Note to Taiwanese Farmers: Face the Customers, not Competitors

Not a single day goes by without seeing at least one update on newspapers regarding the ECFA (Economic Cooperation Framework Agreement), a proposed trade agreement between Taiwan and China. Everybody in Taiwan has an opinion when it comes to relationships with China, and for ECFA, each person is juggling three ideas in his head: (1) What is ECFA? (2) I welcome it. (3) No, I am against it. People are learning and forming opinions at the same time. No wonder the situation is messy.

Political implications aside, I agree with the idea of making an economic or cultural bridge between the two countries. Any communication ultimately benefits both sides; nobody says lack of communication is the recipe for a great relationship.

I was discussing this issue with my Chinese teacher who told me that the loudest protest is coming from domestic (Taiwanese) farmers. They are worried about competition from an onslaught of cheap imported foods. She was worried too whether Taiwanese farm products will disappear from the supermarket if cheap—and allegedly less organic—vegetables from China flood the shelves.

Surely due to the lobbying activities from the farmers, the Taiwanese government decided not to include farm products in the first stage of ECFA. I think these farmers are fighting the wrong fight. First, obviously, refusing imports from China also means that they cannot sell their products to the biggest potential market in the world. Well, they know it.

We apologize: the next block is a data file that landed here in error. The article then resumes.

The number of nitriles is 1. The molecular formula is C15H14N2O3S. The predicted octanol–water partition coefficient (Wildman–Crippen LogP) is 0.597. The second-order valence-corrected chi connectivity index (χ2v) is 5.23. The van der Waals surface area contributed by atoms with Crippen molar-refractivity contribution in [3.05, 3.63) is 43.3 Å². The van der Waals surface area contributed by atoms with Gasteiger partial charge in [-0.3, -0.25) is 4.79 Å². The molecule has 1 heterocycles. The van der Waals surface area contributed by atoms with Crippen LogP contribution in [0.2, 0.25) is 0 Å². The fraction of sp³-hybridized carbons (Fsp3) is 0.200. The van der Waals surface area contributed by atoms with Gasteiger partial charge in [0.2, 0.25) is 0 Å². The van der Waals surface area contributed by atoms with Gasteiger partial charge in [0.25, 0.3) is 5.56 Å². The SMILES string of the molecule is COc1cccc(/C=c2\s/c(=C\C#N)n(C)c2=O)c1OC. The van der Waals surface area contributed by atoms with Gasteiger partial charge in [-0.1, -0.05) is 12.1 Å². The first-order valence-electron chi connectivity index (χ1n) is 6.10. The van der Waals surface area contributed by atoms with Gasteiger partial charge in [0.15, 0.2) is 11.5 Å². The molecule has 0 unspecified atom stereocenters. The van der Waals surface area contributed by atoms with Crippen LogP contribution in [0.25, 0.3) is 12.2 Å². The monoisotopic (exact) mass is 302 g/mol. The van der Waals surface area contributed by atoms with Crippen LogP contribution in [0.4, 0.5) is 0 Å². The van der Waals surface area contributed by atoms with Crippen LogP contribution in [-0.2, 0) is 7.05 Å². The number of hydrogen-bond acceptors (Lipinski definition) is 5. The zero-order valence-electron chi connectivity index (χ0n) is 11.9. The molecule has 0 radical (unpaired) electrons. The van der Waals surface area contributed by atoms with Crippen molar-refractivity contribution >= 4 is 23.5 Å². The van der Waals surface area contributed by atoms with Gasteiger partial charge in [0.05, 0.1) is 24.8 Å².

But what about this second point: It is Taiwanese consumers who decide which products are desirable, not Chinese exporters. Thus, if the Taiwanese farmers really want to protect their home turf, they should be lobbying toward their consumers, not the government.

The farmers should work with restaurant owners, specifically. Supermarkets are fine; many Taiwanese housewives, including my teacher, will choose Taiwanese “safer and more tasty” vegetables over Chinese ones, and Taiwanese vegetables are already inexpensive in the first place. But in the cutthroat environment of the restaurant business, cost is everything; the owners will surely choose the cheapest options available. The customers will have no choice, or will not care.

Those farmers may cry out that the problem is Chinese food production; it’s not safe, it’s not fair, etc. Dream on – their real “enemies” are their own peers. I bet the inevitable liberation of food import and export between China will shake the Taiwanese farm industry hard, but it will work for the better. Farmers, in the best scenario, will ditch their old style of depending on government subsidies and protection measurement and start trying to find a better way to appeal to consumers.

Am I being too harsh? I am from a country where the price of the most important aliment, rice, is four times that of international standards, thanks to the government trying to “protect” our food sufficiency, and, well, the biggest group of political donors. And each time I hear complaints from Japanese rice farmers on the TV or on newspapers, I mutter “Screw it.”